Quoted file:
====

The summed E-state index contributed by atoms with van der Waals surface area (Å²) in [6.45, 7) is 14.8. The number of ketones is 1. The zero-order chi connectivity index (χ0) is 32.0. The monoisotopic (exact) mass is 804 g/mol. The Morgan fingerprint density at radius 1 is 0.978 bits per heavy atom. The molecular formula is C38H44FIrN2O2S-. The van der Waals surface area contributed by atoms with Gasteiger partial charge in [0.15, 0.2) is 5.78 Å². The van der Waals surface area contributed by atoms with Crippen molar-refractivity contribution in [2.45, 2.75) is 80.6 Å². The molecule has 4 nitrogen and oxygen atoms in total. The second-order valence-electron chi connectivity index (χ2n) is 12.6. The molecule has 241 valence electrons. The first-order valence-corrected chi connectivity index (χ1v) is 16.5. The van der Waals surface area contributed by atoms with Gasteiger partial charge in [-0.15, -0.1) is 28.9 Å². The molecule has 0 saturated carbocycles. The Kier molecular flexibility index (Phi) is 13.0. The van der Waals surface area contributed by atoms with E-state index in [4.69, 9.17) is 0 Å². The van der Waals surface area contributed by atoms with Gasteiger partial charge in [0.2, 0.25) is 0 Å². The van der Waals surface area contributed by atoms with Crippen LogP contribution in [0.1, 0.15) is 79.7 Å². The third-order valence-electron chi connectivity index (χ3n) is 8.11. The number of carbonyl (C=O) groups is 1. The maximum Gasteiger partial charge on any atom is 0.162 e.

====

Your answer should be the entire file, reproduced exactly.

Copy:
The summed E-state index contributed by atoms with van der Waals surface area (Å²) in [6.45, 7) is 14.8. The number of ketones is 1. The zero-order chi connectivity index (χ0) is 32.0. The monoisotopic (exact) mass is 804 g/mol. The Morgan fingerprint density at radius 1 is 0.978 bits per heavy atom. The molecular formula is C38H44FIrN2O2S-. The van der Waals surface area contributed by atoms with Gasteiger partial charge in [0.15, 0.2) is 5.78 Å². The van der Waals surface area contributed by atoms with Crippen molar-refractivity contribution in [2.45, 2.75) is 80.6 Å². The molecule has 4 nitrogen and oxygen atoms in total. The second-order valence-electron chi connectivity index (χ2n) is 12.6. The molecule has 241 valence electrons. The first-order valence-corrected chi connectivity index (χ1v) is 16.5. The van der Waals surface area contributed by atoms with Gasteiger partial charge in [-0.15, -0.1) is 28.9 Å². The molecule has 0 saturated carbocycles. The Kier molecular flexibility index (Phi) is 13.0. The van der Waals surface area contributed by atoms with E-state index in [4.69, 9.17) is 0 Å². The van der Waals surface area contributed by atoms with Gasteiger partial charge in [0.2, 0.25) is 0 Å². The van der Waals surface area contributed by atoms with Crippen LogP contribution in [0.1, 0.15) is 79.7 Å². The third-order valence-electron chi connectivity index (χ3n) is 8.11. The number of carbonyl (C=O) groups is 1. The maximum Gasteiger partial charge on any atom is 0.162 e.